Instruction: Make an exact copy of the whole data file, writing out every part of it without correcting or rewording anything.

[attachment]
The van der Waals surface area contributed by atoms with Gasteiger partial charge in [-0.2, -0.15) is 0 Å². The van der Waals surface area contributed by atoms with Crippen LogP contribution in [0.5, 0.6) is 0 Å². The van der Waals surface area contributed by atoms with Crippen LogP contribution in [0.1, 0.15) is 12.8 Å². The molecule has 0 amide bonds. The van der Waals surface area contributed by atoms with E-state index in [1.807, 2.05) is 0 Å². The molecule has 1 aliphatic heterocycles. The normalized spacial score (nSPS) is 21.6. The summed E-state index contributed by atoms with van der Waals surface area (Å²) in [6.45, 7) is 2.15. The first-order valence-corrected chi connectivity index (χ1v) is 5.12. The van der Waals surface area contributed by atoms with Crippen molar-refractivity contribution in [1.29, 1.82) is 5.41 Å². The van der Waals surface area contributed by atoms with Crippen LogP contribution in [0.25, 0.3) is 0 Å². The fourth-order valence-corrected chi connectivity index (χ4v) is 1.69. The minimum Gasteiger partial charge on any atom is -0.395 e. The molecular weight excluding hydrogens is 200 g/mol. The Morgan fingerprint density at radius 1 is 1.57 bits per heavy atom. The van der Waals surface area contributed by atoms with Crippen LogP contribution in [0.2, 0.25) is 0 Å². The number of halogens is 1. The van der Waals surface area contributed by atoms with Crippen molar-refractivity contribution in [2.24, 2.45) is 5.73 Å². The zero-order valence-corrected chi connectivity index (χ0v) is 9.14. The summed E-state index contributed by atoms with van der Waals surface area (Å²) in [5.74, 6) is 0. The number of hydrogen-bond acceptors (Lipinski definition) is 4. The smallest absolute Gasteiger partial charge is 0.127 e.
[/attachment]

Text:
The van der Waals surface area contributed by atoms with Gasteiger partial charge in [-0.2, -0.15) is 0 Å². The van der Waals surface area contributed by atoms with Crippen LogP contribution in [0.5, 0.6) is 0 Å². The van der Waals surface area contributed by atoms with Crippen LogP contribution in [0.1, 0.15) is 12.8 Å². The molecule has 0 amide bonds. The van der Waals surface area contributed by atoms with E-state index in [1.807, 2.05) is 0 Å². The molecule has 1 aliphatic heterocycles. The normalized spacial score (nSPS) is 21.6. The summed E-state index contributed by atoms with van der Waals surface area (Å²) in [6.45, 7) is 2.15. The first-order valence-corrected chi connectivity index (χ1v) is 5.12. The van der Waals surface area contributed by atoms with Crippen molar-refractivity contribution in [1.29, 1.82) is 5.41 Å². The van der Waals surface area contributed by atoms with Crippen LogP contribution in [0.25, 0.3) is 0 Å². The fourth-order valence-corrected chi connectivity index (χ4v) is 1.69. The minimum Gasteiger partial charge on any atom is -0.395 e. The molecular weight excluding hydrogens is 200 g/mol. The Morgan fingerprint density at radius 1 is 1.57 bits per heavy atom. The van der Waals surface area contributed by atoms with Crippen LogP contribution in [0.2, 0.25) is 0 Å². The number of halogens is 1. The van der Waals surface area contributed by atoms with Crippen molar-refractivity contribution in [2.24, 2.45) is 5.73 Å². The zero-order valence-corrected chi connectivity index (χ0v) is 9.14. The summed E-state index contributed by atoms with van der Waals surface area (Å²) in [5.74, 6) is 0. The number of hydrogen-bond acceptors (Lipinski definition) is 4. The smallest absolute Gasteiger partial charge is 0.127 e.